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Archive - Mar 20, 2017

Parsley, Orchids, and Other Plants Lend Form to Human Stem Cell Scaffolds

Borrowing from nature is an age-old theme in science. Form and function go hand-in-hand in the natural world and the structures created by plants and animals are only rarely improved on by humans. Taking that lesson to heart, scientists at the University of Wisconsin-Madison are using the decellularized husks of plants such as parsley, vanilla, and orchids to form three-dimensional scaffolds that can then be primed and seeded with human stem cells to optimize their growth in the lab dish and, ultimately, create novel biomedical implants. In an article published online on March 20, 2017 in Advanced Healthcare Materials, a team led by William Murphy, Ph.D., a professor of biomedical engineering and co-director of the UW-Madison Stem Cell and Regenerative Medicine Center, describes the use of a variety of plants to create an efficient, inexpensive, and scalable technology for making tiny structures that could one day be used to repair muscle, organs, and bone using stem cells. The article is titled “Biofunctionalized Plants as Diverse Biomaterials for Human Cell Culture.” "Nature provides us with a tremendous reservoir of structures in plants," explains Dr. Gianluca Fontana, the lead author of the new study and a UW-Madison postdoctoral fellow. "You can pick the structure you want." The new technology capitalizes on the elegant, efficient structural qualities of plants: strength, rigidity, porosity, low mass and, importantly, surface area. It may help overcome the limitations of current methods such as 3-D printing and injection molding to create feedstock structures for biomedical applications. "Plants are really special materials as they have a very high surface area to volume ratio, and their pore structure is uniquely well-designed for fluid transport," says Dr. Murphy.

Approach Based on Extracellular Vesicles (EVs) May Enable Earlier Diagnosis of Pancreatic Cancer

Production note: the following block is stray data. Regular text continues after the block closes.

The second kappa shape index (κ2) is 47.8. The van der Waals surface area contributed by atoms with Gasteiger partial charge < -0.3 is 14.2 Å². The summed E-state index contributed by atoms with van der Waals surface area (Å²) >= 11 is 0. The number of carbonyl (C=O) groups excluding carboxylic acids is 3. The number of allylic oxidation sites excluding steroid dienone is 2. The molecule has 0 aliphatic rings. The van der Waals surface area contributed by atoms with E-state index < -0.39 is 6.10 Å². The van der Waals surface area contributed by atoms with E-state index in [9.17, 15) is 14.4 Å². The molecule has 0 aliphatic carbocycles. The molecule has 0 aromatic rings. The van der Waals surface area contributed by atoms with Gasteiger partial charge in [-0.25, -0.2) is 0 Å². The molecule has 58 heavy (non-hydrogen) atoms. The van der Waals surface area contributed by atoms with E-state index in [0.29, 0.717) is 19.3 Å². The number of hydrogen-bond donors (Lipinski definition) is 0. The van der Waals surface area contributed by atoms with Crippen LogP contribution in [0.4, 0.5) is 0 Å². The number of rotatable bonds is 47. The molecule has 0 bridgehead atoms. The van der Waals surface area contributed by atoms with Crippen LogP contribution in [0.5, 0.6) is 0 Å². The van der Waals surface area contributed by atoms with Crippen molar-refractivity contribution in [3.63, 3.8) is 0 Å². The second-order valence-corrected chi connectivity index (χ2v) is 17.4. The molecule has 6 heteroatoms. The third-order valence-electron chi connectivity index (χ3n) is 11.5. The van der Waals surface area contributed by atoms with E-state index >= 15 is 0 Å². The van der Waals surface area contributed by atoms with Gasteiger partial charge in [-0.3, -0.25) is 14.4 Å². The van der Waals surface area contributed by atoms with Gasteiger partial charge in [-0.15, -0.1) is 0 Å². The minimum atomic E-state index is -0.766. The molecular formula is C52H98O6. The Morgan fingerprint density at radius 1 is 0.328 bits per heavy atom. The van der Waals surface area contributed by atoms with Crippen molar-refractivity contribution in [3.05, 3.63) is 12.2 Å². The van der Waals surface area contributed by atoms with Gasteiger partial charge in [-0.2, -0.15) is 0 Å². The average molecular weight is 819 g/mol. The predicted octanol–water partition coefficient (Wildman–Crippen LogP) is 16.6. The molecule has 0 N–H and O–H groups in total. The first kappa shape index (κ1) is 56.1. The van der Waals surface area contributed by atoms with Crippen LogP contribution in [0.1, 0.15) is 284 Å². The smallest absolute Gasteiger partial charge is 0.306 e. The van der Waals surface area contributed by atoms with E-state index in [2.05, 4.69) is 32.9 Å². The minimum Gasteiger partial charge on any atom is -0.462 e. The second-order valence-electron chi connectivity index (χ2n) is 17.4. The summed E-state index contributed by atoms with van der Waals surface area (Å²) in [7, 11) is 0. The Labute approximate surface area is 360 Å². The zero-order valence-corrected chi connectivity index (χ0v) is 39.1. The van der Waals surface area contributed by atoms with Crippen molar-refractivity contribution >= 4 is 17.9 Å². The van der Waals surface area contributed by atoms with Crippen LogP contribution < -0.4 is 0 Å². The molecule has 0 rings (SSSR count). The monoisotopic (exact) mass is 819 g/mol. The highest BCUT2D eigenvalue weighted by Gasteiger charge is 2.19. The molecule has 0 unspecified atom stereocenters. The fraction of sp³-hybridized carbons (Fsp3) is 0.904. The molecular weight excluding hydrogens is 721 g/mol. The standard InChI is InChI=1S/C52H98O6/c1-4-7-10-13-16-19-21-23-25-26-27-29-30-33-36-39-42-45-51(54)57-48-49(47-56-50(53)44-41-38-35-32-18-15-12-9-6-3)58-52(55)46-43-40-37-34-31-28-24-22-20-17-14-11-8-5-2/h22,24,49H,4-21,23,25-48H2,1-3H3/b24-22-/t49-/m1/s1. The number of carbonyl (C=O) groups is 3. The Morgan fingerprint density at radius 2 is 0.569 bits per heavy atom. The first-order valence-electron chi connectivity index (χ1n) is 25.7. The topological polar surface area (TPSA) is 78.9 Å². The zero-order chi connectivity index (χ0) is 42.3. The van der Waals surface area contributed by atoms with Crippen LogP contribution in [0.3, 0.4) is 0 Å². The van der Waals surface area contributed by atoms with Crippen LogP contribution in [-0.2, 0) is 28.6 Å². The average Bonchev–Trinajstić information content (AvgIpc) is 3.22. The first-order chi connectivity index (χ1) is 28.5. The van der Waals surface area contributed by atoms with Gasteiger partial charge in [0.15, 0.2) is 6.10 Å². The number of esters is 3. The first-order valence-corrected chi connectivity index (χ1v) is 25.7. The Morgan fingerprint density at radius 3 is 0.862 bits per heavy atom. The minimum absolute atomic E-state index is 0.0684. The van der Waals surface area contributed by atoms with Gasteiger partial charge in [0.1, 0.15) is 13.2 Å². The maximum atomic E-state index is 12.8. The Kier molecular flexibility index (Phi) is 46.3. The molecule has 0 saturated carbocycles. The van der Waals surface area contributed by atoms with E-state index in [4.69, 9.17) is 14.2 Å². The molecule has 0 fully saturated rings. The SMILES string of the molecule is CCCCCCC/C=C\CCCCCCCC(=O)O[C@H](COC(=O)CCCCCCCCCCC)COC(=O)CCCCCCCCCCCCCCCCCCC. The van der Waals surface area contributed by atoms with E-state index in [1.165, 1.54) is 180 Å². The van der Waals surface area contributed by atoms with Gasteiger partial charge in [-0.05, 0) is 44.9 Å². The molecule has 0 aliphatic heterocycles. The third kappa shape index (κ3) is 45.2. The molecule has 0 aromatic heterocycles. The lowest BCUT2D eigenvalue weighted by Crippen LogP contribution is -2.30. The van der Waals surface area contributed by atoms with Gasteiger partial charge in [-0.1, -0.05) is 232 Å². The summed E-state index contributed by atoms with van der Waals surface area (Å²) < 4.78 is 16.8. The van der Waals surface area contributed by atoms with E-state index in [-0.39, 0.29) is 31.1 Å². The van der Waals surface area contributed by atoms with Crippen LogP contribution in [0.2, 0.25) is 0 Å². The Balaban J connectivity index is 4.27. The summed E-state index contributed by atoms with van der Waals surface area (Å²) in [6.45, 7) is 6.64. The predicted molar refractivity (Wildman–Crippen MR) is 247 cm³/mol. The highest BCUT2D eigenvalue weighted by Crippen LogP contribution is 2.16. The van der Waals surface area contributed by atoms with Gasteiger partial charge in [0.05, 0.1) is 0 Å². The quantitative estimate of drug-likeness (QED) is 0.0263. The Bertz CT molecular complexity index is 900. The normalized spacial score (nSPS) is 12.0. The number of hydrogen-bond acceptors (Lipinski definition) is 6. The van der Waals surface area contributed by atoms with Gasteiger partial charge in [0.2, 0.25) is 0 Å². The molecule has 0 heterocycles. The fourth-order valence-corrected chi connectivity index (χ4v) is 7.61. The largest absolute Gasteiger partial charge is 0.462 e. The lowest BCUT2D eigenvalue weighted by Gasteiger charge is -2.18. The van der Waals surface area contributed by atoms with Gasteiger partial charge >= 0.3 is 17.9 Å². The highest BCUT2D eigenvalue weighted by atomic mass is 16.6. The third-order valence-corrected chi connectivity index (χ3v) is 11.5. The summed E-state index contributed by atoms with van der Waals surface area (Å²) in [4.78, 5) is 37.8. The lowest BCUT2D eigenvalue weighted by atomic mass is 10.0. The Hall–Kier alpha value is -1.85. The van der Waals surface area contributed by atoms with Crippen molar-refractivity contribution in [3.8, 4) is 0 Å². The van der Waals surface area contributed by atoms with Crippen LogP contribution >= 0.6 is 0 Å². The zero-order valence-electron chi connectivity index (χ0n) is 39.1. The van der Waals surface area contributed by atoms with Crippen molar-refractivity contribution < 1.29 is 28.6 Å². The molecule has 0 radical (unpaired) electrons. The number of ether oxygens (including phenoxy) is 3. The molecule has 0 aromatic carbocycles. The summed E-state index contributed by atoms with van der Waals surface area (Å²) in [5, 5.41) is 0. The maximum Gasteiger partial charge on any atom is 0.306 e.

Pancreatic cancer, one of the nation’s deadliest diseases, kills 80 percent of those diagnosed within one year, but an Arizona State University researcher has devised an early detection technique that could help improve those odds, according to a new study. Biomedical Engineering professor Tony Hu, Ph.D., of the Biodesign Virginia G. Piper Center for Personalized Diagnostics, and colleagues, in research published online on February 8, 2016 in Nature: Biomedical Engineering, describe a method for finding tiny bubbles of material called extracellular vesicles (EVs), which can identify pancreatic cancer in its initial stages. “Pancreatic cancer is one type of cancer we desperately need an early blood biomarker for,” Dr. Hu said. Typically, pancreatic cancer, which kills about 40,000 people a year, has few symptoms, spreads quickly, and isn’t diagnosed until it’s in an advanced stage. Approximately 95 percent of patients die within five years of diagnosis. “Other technology has been used for detection, but it doesn’t work very well because of the nature of this cancer,” Dr. Hu said. “It’s really hard to capture an early diagnostic signal when there are no symptoms. It’s not like breast cancer, where you may feel pain and you can easily check for an abnormal growth.” Dr. Hu’s research, a pilot study involving nearly 160 people, showed the ability to differentiate patients with pancreatic cancer, pancreatitis, and healthy subjects. If proven effective on a larger scale, it could lead to a screening exam that could save lives. Further, the technique may ultimately be used to detect a range of diseases based on their unique EV signatures. (Dr.